This month, the Blockchain Association, crypto’s leading trade association in Washington D.C., marks its fifth anniversary. The lobby shop now has 114 member companies, per a press release today, including big names like Coinbase, Kraken, CoinFund, Pantera Capital, Ripple and Uniswap.
This is an excerpt from The Node newsletter, a daily roundup of the most pivotal crypto news on CoinDesk and beyond. You can subscribe to get the full newsletter here.
It has an unwavering mission to “advance the future of crypto in the United States, promoting the potential of blockchain technology and shaping policy that ensures its success,” the release said. And that’s surely something most of us can get behind, whether we’re working directly in crypto or observing it in the media. But these are tough times for crypto in the capital. Following the collapse of FTX last November, and a string of scandals preceding it, the industry is struggling to get its message across to lawmakers and regulators. Many members of Congress are openly hostile to crypto’s goals, and the days when Sam Bankman-Fried could get dinner with any big D.C. fish are long gone. Congress members are wary of political contributions and wary of speaking too fulsomely of helpfully regulating an industry that has often lost voters money. There are few votes in championing Web3 anymore.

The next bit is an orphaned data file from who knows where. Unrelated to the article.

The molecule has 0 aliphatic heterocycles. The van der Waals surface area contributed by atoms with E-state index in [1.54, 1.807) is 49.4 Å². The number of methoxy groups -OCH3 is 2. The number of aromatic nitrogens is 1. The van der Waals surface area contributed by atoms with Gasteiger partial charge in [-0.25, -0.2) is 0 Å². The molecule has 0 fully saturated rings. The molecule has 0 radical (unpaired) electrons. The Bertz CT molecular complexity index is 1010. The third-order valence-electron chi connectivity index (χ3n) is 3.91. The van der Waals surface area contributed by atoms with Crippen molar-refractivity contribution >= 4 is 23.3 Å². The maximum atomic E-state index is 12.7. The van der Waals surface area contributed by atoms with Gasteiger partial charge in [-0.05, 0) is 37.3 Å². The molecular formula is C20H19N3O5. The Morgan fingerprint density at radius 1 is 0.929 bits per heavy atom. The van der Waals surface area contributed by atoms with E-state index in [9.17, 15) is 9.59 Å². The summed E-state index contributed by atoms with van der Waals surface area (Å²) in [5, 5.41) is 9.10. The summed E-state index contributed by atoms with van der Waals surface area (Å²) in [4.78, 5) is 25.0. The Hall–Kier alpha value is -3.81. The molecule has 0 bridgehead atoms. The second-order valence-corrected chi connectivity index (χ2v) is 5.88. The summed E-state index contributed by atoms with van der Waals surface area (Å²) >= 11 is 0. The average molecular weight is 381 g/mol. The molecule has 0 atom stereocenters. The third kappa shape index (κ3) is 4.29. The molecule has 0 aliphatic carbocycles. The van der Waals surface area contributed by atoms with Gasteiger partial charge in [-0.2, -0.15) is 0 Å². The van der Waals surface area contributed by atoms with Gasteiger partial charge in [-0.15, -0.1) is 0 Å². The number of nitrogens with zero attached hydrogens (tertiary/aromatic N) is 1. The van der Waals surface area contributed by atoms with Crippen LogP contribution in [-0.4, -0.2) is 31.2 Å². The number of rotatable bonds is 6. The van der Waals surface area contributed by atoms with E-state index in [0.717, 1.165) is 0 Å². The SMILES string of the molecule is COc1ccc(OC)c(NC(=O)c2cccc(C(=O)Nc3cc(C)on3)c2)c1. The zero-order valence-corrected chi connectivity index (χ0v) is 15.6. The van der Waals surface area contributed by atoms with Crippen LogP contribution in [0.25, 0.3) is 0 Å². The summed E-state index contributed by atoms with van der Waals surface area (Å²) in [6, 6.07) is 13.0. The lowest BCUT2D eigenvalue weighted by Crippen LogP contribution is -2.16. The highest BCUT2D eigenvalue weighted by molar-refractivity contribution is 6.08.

So has the Blockchain Association failed? You could argue that. In the last five years, Congress has not passed any comprehensive crypto legislation and it doesn’t seem likely to any time soon. We’ve seen plenty of thoughtful bills proposed, including the second iteration of one from U.S. Senators Cynthia Lummis and Kirsten Gillibrand, and a Republican-supported stablecoin bill has received strong backing from key members of the House Financial Services Committee. But, with Gary Gensler’s launching a series of noisy enforcement salvos against companies like Coinbase, Kraken and Binance (and Binance’s U.S. subsidiary), many continue to complain about a lack of regulatory clarity.
And, indeed, some have had enough of the U.S. entirely, choosing bases of operations in jurisdictions with more favorable and transparent regimes.
I spoke to Kristin…